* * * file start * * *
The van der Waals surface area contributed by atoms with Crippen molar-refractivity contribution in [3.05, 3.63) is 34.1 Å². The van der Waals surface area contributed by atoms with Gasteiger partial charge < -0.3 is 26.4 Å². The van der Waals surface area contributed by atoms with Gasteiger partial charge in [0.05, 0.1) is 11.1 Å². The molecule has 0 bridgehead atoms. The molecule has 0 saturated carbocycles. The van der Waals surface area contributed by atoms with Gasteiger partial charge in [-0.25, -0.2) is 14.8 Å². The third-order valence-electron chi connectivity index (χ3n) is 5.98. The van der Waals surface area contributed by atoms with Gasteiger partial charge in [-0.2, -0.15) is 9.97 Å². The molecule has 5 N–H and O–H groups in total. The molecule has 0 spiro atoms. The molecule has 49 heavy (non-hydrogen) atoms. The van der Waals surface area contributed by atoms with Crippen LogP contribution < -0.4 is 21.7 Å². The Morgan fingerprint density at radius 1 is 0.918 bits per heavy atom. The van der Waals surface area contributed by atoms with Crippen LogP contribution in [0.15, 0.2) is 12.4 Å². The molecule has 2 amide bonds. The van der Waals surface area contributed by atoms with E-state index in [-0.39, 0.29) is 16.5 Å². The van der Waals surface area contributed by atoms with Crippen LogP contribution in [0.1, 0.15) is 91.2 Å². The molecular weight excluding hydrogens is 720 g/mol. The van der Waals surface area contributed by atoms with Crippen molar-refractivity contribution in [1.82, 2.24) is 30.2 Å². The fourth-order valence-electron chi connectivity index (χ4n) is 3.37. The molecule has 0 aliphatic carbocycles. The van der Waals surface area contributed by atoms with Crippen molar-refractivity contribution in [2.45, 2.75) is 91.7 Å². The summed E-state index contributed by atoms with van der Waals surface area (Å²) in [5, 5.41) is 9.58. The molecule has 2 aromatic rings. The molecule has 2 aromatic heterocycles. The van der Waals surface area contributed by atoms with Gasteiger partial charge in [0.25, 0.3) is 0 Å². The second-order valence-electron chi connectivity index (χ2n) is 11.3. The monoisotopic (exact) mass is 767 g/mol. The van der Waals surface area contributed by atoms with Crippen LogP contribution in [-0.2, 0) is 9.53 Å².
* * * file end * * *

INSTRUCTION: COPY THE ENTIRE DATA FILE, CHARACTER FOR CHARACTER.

The van der Waals surface area contributed by atoms with Crippen molar-refractivity contribution in [3.05, 3.63) is 34.1 Å². The van der Waals surface area contributed by atoms with Gasteiger partial charge < -0.3 is 26.4 Å². The van der Waals surface area contributed by atoms with Gasteiger partial charge in [0.05, 0.1) is 11.1 Å². The molecule has 0 bridgehead atoms. The molecule has 0 saturated carbocycles. The van der Waals surface area contributed by atoms with Gasteiger partial charge in [-0.25, -0.2) is 14.8 Å². The third-order valence-electron chi connectivity index (χ3n) is 5.98. The van der Waals surface area contributed by atoms with Gasteiger partial charge in [-0.2, -0.15) is 9.97 Å². The molecule has 5 N–H and O–H groups in total. The molecule has 0 spiro atoms. The molecule has 49 heavy (non-hydrogen) atoms. The van der Waals surface area contributed by atoms with Crippen LogP contribution < -0.4 is 21.7 Å². The Morgan fingerprint density at radius 1 is 0.918 bits per heavy atom. The van der Waals surface area contributed by atoms with Crippen LogP contribution in [0.15, 0.2) is 12.4 Å². The molecule has 2 amide bonds. The van der Waals surface area contributed by atoms with E-state index in [-0.39, 0.29) is 16.5 Å². The van der Waals surface area contributed by atoms with Crippen LogP contribution in [0.1, 0.15) is 91.2 Å². The molecular weight excluding hydrogens is 720 g/mol. The van der Waals surface area contributed by atoms with Crippen molar-refractivity contribution in [1.82, 2.24) is 30.2 Å². The fourth-order valence-electron chi connectivity index (χ4n) is 3.37. The molecule has 0 aliphatic carbocycles. The van der Waals surface area contributed by atoms with Crippen molar-refractivity contribution in [2.45, 2.75) is 91.7 Å². The summed E-state index contributed by atoms with van der Waals surface area (Å²) in [5, 5.41) is 9.58. The molecule has 2 aromatic rings. The molecule has 2 aromatic heterocycles. The van der Waals surface area contributed by atoms with Gasteiger partial charge in [0.25, 0.3) is 0 Å². The second-order valence-electron chi connectivity index (χ2n) is 11.3. The monoisotopic (exact) mass is 767 g/mol. The van der Waals surface area contributed by atoms with Crippen LogP contribution in [-0.2, 0) is 9.53 Å².